Thursday, February 9, 2017

Draining The Local Government Swamp

Gloucester, VA - Picture taken for the new Gloucester Links & News website.

Draining The Local Government Swamp

Our new President promised that if he were elected he would drain the federal government swamp and return power to We The People. So far President Trump appears to be living up to his promise, but he cannot do it alone and our federal government is not the only place where the government swamp needs to be drained. Our Commonwealth government (I emphasize “Common”), needs some draining and so does our local government and many other local government’s throughout Virginia.

One of the biggest issues of government overreach in Gloucester County, Virginia is land use zoning. Gloucester has been driven onto the path of the local government telling land owners what they may or may not do with their property. That is not the Gloucester I and many others grew up in. Our local government and elected representatives have passed local laws and adopted policies that require land owners to comply with “their” restrictive zoning requirements. In fact, our current Board of Supervisors has passed local law prohibiting certain styles of buildings because they do not like how they look. Further appalling is the fact that one of our elected Supervisors has publicly stated during a Board of Supervisors meeting that he believes they sometimes need to tell land owners what they may or may not do with their property. In my opinion Gloucester County “is” the definition of United Nations Agenda 21 micro-zoning.

Several years ago our local government began to implement what they refer to as the “Village Plans”. These plans constrict growth within the Hayes/Gloucester Point and Courthouse areas. They want retail and other business, medium to high density housing and other such growth restricted primarily to these areas and are making a concerted effort to develop every space possible. 

Recently our Board of Supervisors approved a rezoning request so a developer can build an apartment complex next to the York River Crossing Shopping Center. This complex will contain around 120 apartment units and will share parking with the shopping center. The apartments will also share the existing entrances to the shopping center, as there are no plans to construct additional entrances. In this instance our local government made exceptions to their zoning restrictions in order to accommodate the developer even though, People spoke against the apartments at the Public Hearing and there will be traffic and other impacts that will negatively affect a significant number of us. Yet, they would not approve a small developers request for an exception to their zoning rules so he could build a single duplex apartment unit in a Courthouse area neighborhood.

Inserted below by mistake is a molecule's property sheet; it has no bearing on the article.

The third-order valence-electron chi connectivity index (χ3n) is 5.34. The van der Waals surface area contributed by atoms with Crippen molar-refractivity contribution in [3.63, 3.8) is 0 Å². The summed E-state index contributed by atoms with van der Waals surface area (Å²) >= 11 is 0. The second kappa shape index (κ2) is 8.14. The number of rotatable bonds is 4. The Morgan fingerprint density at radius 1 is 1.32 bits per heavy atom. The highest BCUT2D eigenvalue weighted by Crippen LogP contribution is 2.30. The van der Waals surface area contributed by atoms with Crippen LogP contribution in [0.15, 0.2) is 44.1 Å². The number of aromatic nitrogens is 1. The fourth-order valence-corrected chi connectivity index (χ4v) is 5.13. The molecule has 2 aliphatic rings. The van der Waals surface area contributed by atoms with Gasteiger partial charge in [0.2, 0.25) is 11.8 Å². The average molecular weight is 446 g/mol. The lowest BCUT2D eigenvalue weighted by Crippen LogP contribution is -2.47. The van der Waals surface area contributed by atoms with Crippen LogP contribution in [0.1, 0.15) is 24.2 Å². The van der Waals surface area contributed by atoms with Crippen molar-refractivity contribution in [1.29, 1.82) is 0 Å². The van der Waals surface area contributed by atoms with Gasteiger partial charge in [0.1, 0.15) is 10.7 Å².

About three years ago our local government approved a developers request to rezone land behind the American Legion Hall so they can build around 260 apartment units. This land is well outside of their Village Plan development area, but the rezoning request was still approved. Recently a developer requested our local government to rezone five and half acres of land so he can build five, four unit, apartment buildings; for a total of 20 apartments. This developers rezoning request was denied.

Recently a Gloucester land owner spoke publicly at a Board of Supervisor meeting about his dismay at not being able to rent out a house located along Route 17 because the house had not been occupied for two years or more. As it turns out, some years ago our local government implemented a local law that rezones residential property within the Development District to commercial property if the residence remains uninhabited for two years or more.

Our local government would like us to think they are taking steps to accommodate growth in Gloucester, when in reality they are just hand selecting what they want to see in Gloucester and continuing to follow the United Nations micro-zoning path created by their predecessors back in the 90’s. I believe the village plans and other constrictive zoning and zoning associated laws and policies should be scrapped. I believe land owners should be given their property rights back. If it does not pertain to health, safety or security, our local government should refrain from interfering in what landowners do with their land. Getting rid of micro-zoning practices will save a lot of tax dollars and will also generate additional revenue from growth.
Do you agree or disagree?

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Kenny Hogge, Sr.
Gloucester Point, Virginia

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